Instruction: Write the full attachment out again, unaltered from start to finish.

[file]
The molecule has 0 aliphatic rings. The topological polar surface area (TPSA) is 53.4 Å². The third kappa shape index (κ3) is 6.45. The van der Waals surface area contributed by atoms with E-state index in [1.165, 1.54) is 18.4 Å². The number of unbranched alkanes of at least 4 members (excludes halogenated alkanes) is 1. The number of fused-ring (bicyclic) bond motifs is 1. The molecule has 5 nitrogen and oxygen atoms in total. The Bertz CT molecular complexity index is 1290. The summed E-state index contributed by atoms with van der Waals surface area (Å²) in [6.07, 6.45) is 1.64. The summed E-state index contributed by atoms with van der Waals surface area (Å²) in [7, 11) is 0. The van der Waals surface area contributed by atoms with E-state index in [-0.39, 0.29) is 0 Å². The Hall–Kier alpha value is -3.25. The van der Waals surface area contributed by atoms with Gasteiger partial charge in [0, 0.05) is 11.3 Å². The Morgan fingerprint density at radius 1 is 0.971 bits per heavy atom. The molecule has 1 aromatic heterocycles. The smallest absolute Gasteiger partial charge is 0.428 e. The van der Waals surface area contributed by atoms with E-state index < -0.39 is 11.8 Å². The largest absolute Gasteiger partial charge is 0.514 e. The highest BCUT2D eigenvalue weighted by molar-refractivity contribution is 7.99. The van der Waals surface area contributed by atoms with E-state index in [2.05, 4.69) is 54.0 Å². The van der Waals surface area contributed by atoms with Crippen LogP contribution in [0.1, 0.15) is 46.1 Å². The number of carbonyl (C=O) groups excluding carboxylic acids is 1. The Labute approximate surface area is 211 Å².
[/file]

The molecule has 0 aliphatic rings. The topological polar surface area (TPSA) is 53.4 Å². The third kappa shape index (κ3) is 6.45. The van der Waals surface area contributed by atoms with E-state index in [1.165, 1.54) is 18.4 Å². The number of unbranched alkanes of at least 4 members (excludes halogenated alkanes) is 1. The number of fused-ring (bicyclic) bond motifs is 1. The molecule has 5 nitrogen and oxygen atoms in total. The Bertz CT molecular complexity index is 1290. The summed E-state index contributed by atoms with van der Waals surface area (Å²) in [6.07, 6.45) is 1.64. The summed E-state index contributed by atoms with van der Waals surface area (Å²) in [7, 11) is 0. The van der Waals surface area contributed by atoms with E-state index in [-0.39, 0.29) is 0 Å². The Hall–Kier alpha value is -3.25. The van der Waals surface area contributed by atoms with Gasteiger partial charge in [0, 0.05) is 11.3 Å². The Morgan fingerprint density at radius 1 is 0.971 bits per heavy atom. The molecule has 1 aromatic heterocycles. The smallest absolute Gasteiger partial charge is 0.428 e. The van der Waals surface area contributed by atoms with E-state index < -0.39 is 11.8 Å². The largest absolute Gasteiger partial charge is 0.514 e. The highest BCUT2D eigenvalue weighted by molar-refractivity contribution is 7.99. The van der Waals surface area contributed by atoms with E-state index in [2.05, 4.69) is 54.0 Å². The van der Waals surface area contributed by atoms with Crippen LogP contribution in [0.1, 0.15) is 46.1 Å². The number of carbonyl (C=O) groups excluding carboxylic acids is 1. The Labute approximate surface area is 211 Å².